Induction of systemic anaphylaxis in orally sensitized mice following i.p. challenge with CPE. Mice were sensitized with peanut protein along with CT by intragastric gavage once a week for 4 wk. Two weeks after the last sensitization, mice were challenged with CPE. A, Peak anaphylactic symptom score of each individual mouse from naive (○) and sensitized (•) groups within 40 min after challenge. B, Changes in rectal temperature (mean ± SEM of naive and sensitized groups) following i.p. challenge at the indicated time points. Data are representative of three independent experiments. ∗, p < 0.05 compared with naive controls.

FIGURE 1.

Induction of systemic anaphylaxis in orally sensitized mice following i.p. challenge with CPE. Mice were sensitized with peanut protein along with CT by intragastric gavage once a week for 4 wk. Two weeks after the last sensitization, mice were challenged with CPE. A, Peak anaphylactic symptom score of each individual mouse from naive (○) and sensitized (•) groups within 40 min after challenge. B, Changes in rectal temperature (mean ± SEM of naive and sensitized groups) following i.p. challenge at the indicated time points. Data are representative of three independent experiments. ∗, p < 0.05 compared with naive controls.

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To investigate the impact of oral sensitization on humoral responses, we evaluated serum peanut-specific Igs generated in response to increased number of oral sensitizations. To this end, we sensitized four groups of mice with one, two, three or four oral administrations of PP and CT. Serum samples were obtained by retro-orbital bleeding one day before i.p. challenge with CPE. We observed that repeated delivery of PP and CT significantly increased the levels of peanut-specific IgE, IgG1, and IgG2a with the highest Ig titers achieved following four oral gavages (Fig. 2 A). Importantly, the number of oral sensitizations and, thus, the level of peanut-specific Igs closely correlated with the severity of the anaphylactic reactions. Peanut-specific Abs were not detected in naive mice.

FIGURE 2.

CPE-induced anaphylaxis is preceded by a polyisotypic peanut-specific Ig response and accompanied by release of biological markers of anaphylaxis. A, Impact of the number of sensitizations on the production of peanut-specific Igs. Four groups of mice were sensitized by oral route once, twice, three and four times, respectively. Figures show levels of peanut-specific IgE, IgG1, and IgG2a in serum samples collected 1 wk after the last sensitization. †, p < 0.05 compared with all other groups; ∗, p < 0.05 between the two linked groups. Histamine (B), Cys-leukotrienes (C) in plasma and albumin (D) in the peritoneal lavage fluid of naive and sensitized mice 40 min following CPE challenge. ∗, p < 0.05 compared with naive controls. Data are expressed as mean ± SEM; n = 8–12 mice/group. Results are representative of three independent experiments.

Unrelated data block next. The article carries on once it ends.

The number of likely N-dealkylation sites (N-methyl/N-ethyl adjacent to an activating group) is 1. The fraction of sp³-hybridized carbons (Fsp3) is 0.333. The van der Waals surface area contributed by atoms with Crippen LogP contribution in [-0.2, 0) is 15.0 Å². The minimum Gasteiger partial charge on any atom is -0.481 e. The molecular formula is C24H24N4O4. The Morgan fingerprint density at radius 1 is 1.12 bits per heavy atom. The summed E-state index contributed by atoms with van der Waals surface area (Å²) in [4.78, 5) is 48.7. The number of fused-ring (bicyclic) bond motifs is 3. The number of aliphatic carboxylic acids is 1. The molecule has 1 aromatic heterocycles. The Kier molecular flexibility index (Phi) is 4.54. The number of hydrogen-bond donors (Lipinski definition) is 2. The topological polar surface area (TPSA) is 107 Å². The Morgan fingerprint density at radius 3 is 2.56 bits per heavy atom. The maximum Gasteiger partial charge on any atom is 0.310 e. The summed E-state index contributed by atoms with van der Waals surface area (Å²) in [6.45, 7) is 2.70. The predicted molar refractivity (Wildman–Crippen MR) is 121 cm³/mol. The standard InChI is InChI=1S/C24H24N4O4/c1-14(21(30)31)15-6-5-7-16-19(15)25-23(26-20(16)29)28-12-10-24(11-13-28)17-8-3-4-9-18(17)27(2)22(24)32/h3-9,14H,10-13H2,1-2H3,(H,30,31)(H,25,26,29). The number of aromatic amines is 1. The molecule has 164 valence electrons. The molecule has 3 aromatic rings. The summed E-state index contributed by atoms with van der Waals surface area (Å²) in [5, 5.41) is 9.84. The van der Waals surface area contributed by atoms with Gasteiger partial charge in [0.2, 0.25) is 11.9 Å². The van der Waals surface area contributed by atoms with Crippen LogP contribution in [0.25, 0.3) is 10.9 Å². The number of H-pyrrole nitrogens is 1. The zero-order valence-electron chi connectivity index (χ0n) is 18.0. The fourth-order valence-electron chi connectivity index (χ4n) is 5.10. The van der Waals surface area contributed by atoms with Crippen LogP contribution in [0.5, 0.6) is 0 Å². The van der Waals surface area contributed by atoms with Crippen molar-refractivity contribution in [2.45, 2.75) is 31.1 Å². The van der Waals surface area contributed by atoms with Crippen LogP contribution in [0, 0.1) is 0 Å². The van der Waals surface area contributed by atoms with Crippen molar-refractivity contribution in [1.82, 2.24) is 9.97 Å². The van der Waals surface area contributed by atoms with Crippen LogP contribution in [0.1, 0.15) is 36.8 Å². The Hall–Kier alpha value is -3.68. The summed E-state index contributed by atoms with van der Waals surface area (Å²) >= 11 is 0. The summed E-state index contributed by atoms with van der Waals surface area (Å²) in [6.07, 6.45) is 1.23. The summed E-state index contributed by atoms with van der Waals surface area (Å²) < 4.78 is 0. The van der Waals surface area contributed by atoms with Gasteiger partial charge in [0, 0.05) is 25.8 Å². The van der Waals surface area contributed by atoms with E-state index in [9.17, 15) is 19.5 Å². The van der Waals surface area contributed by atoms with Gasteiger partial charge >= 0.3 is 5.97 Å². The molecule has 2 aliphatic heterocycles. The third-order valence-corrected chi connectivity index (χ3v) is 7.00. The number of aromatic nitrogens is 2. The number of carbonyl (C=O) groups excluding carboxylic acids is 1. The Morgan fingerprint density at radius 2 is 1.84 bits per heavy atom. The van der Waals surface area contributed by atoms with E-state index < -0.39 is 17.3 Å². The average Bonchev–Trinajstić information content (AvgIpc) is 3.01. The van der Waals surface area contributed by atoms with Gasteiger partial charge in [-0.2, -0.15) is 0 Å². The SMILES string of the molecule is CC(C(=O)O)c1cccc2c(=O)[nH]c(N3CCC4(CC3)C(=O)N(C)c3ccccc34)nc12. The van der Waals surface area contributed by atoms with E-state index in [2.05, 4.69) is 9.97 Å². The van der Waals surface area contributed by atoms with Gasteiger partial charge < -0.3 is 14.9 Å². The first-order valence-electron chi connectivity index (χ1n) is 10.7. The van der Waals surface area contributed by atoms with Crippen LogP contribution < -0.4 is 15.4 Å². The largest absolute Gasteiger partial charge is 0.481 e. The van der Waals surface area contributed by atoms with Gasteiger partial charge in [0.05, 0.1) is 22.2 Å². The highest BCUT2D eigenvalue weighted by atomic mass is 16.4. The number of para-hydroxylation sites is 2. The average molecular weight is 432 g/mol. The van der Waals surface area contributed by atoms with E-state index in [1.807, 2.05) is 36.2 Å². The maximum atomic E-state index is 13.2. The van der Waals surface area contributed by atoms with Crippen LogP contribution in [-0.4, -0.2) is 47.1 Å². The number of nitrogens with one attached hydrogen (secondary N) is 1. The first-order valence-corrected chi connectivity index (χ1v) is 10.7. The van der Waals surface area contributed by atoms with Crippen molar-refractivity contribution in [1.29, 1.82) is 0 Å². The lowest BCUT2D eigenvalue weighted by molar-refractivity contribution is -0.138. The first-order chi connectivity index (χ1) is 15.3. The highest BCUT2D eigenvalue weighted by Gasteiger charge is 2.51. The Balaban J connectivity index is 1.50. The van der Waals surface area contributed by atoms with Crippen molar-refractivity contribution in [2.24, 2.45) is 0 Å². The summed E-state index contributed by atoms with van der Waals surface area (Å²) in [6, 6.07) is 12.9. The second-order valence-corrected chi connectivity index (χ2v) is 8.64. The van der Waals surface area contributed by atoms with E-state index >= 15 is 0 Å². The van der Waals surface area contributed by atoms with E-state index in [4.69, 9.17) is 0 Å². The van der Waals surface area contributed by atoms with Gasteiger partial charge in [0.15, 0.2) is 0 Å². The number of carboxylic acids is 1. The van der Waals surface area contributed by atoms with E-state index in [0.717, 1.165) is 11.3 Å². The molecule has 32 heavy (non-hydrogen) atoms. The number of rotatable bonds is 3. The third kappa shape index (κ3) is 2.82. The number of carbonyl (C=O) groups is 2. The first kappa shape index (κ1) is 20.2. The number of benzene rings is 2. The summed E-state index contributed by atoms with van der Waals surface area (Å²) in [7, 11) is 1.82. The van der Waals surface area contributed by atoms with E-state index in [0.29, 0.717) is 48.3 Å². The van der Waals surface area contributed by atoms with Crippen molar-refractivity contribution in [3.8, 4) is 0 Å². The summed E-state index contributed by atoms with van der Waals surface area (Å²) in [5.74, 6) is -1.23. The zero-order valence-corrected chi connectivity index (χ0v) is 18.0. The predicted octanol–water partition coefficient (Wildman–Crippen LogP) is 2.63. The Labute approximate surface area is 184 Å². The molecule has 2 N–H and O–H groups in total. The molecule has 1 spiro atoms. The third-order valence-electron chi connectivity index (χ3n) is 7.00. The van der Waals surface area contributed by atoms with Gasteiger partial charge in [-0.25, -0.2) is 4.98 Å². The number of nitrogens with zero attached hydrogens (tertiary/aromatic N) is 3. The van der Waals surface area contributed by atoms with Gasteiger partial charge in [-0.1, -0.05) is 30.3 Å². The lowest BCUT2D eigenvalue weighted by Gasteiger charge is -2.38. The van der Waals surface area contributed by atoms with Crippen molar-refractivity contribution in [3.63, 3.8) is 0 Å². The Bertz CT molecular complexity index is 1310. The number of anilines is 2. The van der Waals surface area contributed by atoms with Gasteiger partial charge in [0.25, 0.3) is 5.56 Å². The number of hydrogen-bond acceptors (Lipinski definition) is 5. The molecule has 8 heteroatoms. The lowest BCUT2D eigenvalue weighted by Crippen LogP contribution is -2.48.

FIGURE 2.

CPE-induced anaphylaxis is preceded by a polyisotypic peanut-specific Ig response and accompanied by release of biological markers of anaphylaxis. A, Impact of the number of sensitizations on the production of peanut-specific Igs. Four groups of mice were sensitized by oral route once, twice, three and four times, respectively. Figures show levels of peanut-specific IgE, IgG1, and IgG2a in serum samples collected 1 wk after the last sensitization. †, p < 0.05 compared with all other groups; ∗, p < 0.05 between the two linked groups. Histamine (B), Cys-leukotrienes (C) in plasma and albumin (D) in the peritoneal lavage fluid of naive and sensitized mice 40 min following CPE challenge. ∗, p < 0.05 compared with naive controls. Data are expressed as mean ± SEM; n = 8–12 mice/group. Results are representative of three independent experiments.

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The development of clinical signs and symptoms of anaphylaxis was accompanied by a marked increase in biological markers of anaphylaxis. We detected significantly greater histamine (∼50-fold increase) and Cys Leukotriene C (LTC) (∼10-fold increase) levels in the plasma of peanut-sensitized mice following CPE challenge compared with naive mice (Fig. 2, B and C). Moreover, increased vascular permeability was demonstrated by a near 20-fold increase in the content of albumin in the PL fluid (Fig. 2 D) of sensitized challenged mice compared with naive challenged mice.

Next, we examined late-phase cellular responses in the peritoneal cavity at various time points following i.p. challenge. We observed a marked and time-dependent cellular inflammatory response in the PL fluid of sensitized, but not naive, mice following CPE challenge (Fig. 3). Peak cellular infiltration occurred 72 h after challenge, with a near 8-fold increase in total cell number compared with naive mice. As shown in Fig. 3 B, inflammation was initially characterized by a considerable, albeit transient, accumulation of neutrophils (before challenge: 0.2 ± 0.2% vs 24 h after challenge: 25 ± 2%) followed by a marked increase in the proportion of both lymphocytes (before challenge: 3 ± 1% vs 72 h after challenge: 18 ± 2%) and eosinophils (before challenge: 0.4 ± 0.2% vs 72 h after challenge: 12 ± 2%). The increase in the proportion of inflammatory cells consistently correlated with the increase in the overall number of cells in the peritoneal cavity (data not shown).